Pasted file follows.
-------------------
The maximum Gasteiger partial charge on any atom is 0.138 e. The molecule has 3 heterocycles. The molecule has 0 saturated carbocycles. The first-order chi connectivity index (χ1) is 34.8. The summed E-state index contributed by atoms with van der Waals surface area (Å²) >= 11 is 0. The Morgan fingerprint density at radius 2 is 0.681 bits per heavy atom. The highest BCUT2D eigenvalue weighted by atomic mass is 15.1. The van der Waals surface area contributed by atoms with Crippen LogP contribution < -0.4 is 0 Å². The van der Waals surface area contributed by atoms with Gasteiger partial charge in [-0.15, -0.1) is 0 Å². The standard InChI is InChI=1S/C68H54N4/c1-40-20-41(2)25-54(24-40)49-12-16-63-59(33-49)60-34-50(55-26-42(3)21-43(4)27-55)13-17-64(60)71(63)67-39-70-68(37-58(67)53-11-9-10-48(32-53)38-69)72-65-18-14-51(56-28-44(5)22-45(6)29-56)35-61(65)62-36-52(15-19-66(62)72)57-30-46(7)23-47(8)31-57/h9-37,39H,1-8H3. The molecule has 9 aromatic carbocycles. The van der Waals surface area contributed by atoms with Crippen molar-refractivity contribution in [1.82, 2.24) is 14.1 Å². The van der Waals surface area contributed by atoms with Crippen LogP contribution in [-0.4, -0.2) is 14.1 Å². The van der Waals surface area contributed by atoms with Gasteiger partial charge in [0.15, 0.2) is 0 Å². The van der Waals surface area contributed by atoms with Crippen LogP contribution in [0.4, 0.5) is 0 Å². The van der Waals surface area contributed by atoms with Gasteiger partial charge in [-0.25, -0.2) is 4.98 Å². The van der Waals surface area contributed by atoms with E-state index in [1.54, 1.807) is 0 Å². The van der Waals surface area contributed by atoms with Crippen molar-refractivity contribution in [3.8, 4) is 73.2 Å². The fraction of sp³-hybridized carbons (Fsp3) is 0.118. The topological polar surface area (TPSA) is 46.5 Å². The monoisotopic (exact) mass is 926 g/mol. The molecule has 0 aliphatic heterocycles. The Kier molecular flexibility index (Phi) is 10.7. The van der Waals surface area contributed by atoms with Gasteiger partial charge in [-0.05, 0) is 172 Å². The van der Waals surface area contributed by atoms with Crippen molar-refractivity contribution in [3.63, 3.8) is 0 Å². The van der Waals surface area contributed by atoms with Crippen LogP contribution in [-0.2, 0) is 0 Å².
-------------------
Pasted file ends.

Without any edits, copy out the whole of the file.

The maximum Gasteiger partial charge on any atom is 0.138 e. The molecule has 3 heterocycles. The molecule has 0 saturated carbocycles. The first-order chi connectivity index (χ1) is 34.8. The summed E-state index contributed by atoms with van der Waals surface area (Å²) >= 11 is 0. The Morgan fingerprint density at radius 2 is 0.681 bits per heavy atom. The highest BCUT2D eigenvalue weighted by atomic mass is 15.1. The van der Waals surface area contributed by atoms with Crippen LogP contribution < -0.4 is 0 Å². The van der Waals surface area contributed by atoms with Gasteiger partial charge in [-0.15, -0.1) is 0 Å². The standard InChI is InChI=1S/C68H54N4/c1-40-20-41(2)25-54(24-40)49-12-16-63-59(33-49)60-34-50(55-26-42(3)21-43(4)27-55)13-17-64(60)71(63)67-39-70-68(37-58(67)53-11-9-10-48(32-53)38-69)72-65-18-14-51(56-28-44(5)22-45(6)29-56)35-61(65)62-36-52(15-19-66(62)72)57-30-46(7)23-47(8)31-57/h9-37,39H,1-8H3. The molecule has 9 aromatic carbocycles. The van der Waals surface area contributed by atoms with Crippen molar-refractivity contribution in [1.82, 2.24) is 14.1 Å². The van der Waals surface area contributed by atoms with Crippen LogP contribution in [-0.4, -0.2) is 14.1 Å². The van der Waals surface area contributed by atoms with Gasteiger partial charge in [0.15, 0.2) is 0 Å². The van der Waals surface area contributed by atoms with Crippen LogP contribution in [0.4, 0.5) is 0 Å². The van der Waals surface area contributed by atoms with Gasteiger partial charge in [-0.25, -0.2) is 4.98 Å². The van der Waals surface area contributed by atoms with E-state index in [1.54, 1.807) is 0 Å². The van der Waals surface area contributed by atoms with Crippen molar-refractivity contribution in [3.8, 4) is 73.2 Å². The fraction of sp³-hybridized carbons (Fsp3) is 0.118. The topological polar surface area (TPSA) is 46.5 Å². The monoisotopic (exact) mass is 926 g/mol. The molecule has 0 aliphatic heterocycles. The Kier molecular flexibility index (Phi) is 10.7. The van der Waals surface area contributed by atoms with Gasteiger partial charge in [-0.05, 0) is 172 Å². The van der Waals surface area contributed by atoms with Crippen molar-refractivity contribution in [3.63, 3.8) is 0 Å². The van der Waals surface area contributed by atoms with Crippen LogP contribution in [-0.2, 0) is 0 Å².